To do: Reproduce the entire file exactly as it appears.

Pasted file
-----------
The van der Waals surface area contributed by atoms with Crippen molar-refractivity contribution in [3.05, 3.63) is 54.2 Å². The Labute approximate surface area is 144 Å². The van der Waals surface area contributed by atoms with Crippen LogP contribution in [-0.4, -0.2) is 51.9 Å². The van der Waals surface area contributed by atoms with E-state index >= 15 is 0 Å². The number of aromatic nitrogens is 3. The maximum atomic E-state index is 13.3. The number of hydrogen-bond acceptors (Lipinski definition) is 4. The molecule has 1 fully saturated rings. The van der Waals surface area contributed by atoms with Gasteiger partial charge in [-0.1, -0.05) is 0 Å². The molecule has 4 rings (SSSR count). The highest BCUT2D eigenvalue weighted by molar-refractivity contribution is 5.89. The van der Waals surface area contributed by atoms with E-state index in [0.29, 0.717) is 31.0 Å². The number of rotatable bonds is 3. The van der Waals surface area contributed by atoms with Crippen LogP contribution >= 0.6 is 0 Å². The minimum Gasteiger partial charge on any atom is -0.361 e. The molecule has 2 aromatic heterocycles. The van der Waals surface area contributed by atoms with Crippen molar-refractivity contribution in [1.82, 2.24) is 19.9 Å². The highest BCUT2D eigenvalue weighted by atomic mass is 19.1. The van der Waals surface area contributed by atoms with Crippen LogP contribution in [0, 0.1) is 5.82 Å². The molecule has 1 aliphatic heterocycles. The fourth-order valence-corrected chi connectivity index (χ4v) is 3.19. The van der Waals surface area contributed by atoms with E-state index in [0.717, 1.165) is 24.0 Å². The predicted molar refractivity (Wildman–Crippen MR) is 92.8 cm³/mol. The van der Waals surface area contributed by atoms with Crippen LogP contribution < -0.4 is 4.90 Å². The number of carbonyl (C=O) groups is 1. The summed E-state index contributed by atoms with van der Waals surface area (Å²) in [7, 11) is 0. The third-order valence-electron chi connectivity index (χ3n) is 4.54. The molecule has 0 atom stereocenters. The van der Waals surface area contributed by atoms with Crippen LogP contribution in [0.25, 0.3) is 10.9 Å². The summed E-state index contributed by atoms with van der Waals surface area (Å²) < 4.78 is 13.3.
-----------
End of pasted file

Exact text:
The van der Waals surface area contributed by atoms with Crippen molar-refractivity contribution in [3.05, 3.63) is 54.2 Å². The Labute approximate surface area is 144 Å². The van der Waals surface area contributed by atoms with Crippen LogP contribution in [-0.4, -0.2) is 51.9 Å². The van der Waals surface area contributed by atoms with E-state index >= 15 is 0 Å². The number of aromatic nitrogens is 3. The maximum atomic E-state index is 13.3. The number of hydrogen-bond acceptors (Lipinski definition) is 4. The molecule has 1 fully saturated rings. The van der Waals surface area contributed by atoms with Gasteiger partial charge in [-0.1, -0.05) is 0 Å². The molecule has 4 rings (SSSR count). The highest BCUT2D eigenvalue weighted by molar-refractivity contribution is 5.89. The van der Waals surface area contributed by atoms with E-state index in [0.29, 0.717) is 31.0 Å². The number of rotatable bonds is 3. The van der Waals surface area contributed by atoms with Crippen LogP contribution >= 0.6 is 0 Å². The minimum Gasteiger partial charge on any atom is -0.361 e. The molecule has 2 aromatic heterocycles. The van der Waals surface area contributed by atoms with Crippen molar-refractivity contribution in [1.82, 2.24) is 19.9 Å². The highest BCUT2D eigenvalue weighted by atomic mass is 19.1. The van der Waals surface area contributed by atoms with Crippen LogP contribution in [0, 0.1) is 5.82 Å². The molecule has 1 aliphatic heterocycles. The fourth-order valence-corrected chi connectivity index (χ4v) is 3.19. The van der Waals surface area contributed by atoms with E-state index in [0.717, 1.165) is 24.0 Å². The predicted molar refractivity (Wildman–Crippen MR) is 92.8 cm³/mol. The van der Waals surface area contributed by atoms with Crippen LogP contribution < -0.4 is 4.90 Å². The number of carbonyl (C=O) groups is 1. The summed E-state index contributed by atoms with van der Waals surface area (Å²) in [7, 11) is 0. The third-order valence-electron chi connectivity index (χ3n) is 4.54. The molecule has 0 atom stereocenters. The van der Waals surface area contributed by atoms with Crippen LogP contribution in [0.25, 0.3) is 10.9 Å². The summed E-state index contributed by atoms with van der Waals surface area (Å²) < 4.78 is 13.3.